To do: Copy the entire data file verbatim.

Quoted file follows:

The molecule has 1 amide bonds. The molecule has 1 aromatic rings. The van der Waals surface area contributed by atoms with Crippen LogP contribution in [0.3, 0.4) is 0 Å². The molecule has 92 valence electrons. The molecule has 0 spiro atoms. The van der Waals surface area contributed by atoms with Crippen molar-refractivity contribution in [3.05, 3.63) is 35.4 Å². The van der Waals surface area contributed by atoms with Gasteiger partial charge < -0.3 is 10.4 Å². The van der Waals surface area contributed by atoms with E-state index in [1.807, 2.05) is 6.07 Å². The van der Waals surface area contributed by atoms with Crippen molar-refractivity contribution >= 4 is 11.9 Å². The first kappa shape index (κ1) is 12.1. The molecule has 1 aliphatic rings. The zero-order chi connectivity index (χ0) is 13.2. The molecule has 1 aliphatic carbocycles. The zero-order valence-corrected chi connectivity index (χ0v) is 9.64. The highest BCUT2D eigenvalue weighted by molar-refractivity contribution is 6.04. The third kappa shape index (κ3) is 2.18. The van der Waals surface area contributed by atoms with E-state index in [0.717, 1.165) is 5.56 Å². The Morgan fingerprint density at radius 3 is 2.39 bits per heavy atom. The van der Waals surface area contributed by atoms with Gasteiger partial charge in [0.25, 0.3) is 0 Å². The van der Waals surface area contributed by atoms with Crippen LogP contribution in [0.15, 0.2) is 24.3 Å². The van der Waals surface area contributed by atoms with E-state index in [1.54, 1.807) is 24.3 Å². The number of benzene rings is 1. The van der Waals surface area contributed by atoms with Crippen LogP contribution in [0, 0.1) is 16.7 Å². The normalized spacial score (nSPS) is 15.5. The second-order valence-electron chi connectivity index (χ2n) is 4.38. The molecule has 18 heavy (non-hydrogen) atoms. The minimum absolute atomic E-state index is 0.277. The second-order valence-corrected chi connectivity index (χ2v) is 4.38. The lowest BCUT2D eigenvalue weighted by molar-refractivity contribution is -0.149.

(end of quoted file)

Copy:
The molecule has 1 amide bonds. The molecule has 1 aromatic rings. The van der Waals surface area contributed by atoms with Crippen LogP contribution in [0.3, 0.4) is 0 Å². The molecule has 92 valence electrons. The molecule has 0 spiro atoms. The van der Waals surface area contributed by atoms with Crippen molar-refractivity contribution in [3.05, 3.63) is 35.4 Å². The van der Waals surface area contributed by atoms with Gasteiger partial charge < -0.3 is 10.4 Å². The van der Waals surface area contributed by atoms with E-state index in [1.807, 2.05) is 6.07 Å². The van der Waals surface area contributed by atoms with Crippen molar-refractivity contribution >= 4 is 11.9 Å². The first kappa shape index (κ1) is 12.1. The molecule has 1 aliphatic rings. The zero-order chi connectivity index (χ0) is 13.2. The molecule has 1 aliphatic carbocycles. The zero-order valence-corrected chi connectivity index (χ0v) is 9.64. The highest BCUT2D eigenvalue weighted by molar-refractivity contribution is 6.04. The third kappa shape index (κ3) is 2.18. The van der Waals surface area contributed by atoms with E-state index in [0.717, 1.165) is 5.56 Å². The Morgan fingerprint density at radius 3 is 2.39 bits per heavy atom. The van der Waals surface area contributed by atoms with Gasteiger partial charge in [0.25, 0.3) is 0 Å². The van der Waals surface area contributed by atoms with Crippen LogP contribution in [0.15, 0.2) is 24.3 Å². The van der Waals surface area contributed by atoms with E-state index in [1.54, 1.807) is 24.3 Å². The number of benzene rings is 1. The van der Waals surface area contributed by atoms with Crippen LogP contribution in [0, 0.1) is 16.7 Å². The normalized spacial score (nSPS) is 15.5. The second-order valence-electron chi connectivity index (χ2n) is 4.38. The molecule has 18 heavy (non-hydrogen) atoms. The minimum absolute atomic E-state index is 0.277. The second-order valence-corrected chi connectivity index (χ2v) is 4.38. The lowest BCUT2D eigenvalue weighted by molar-refractivity contribution is -0.149.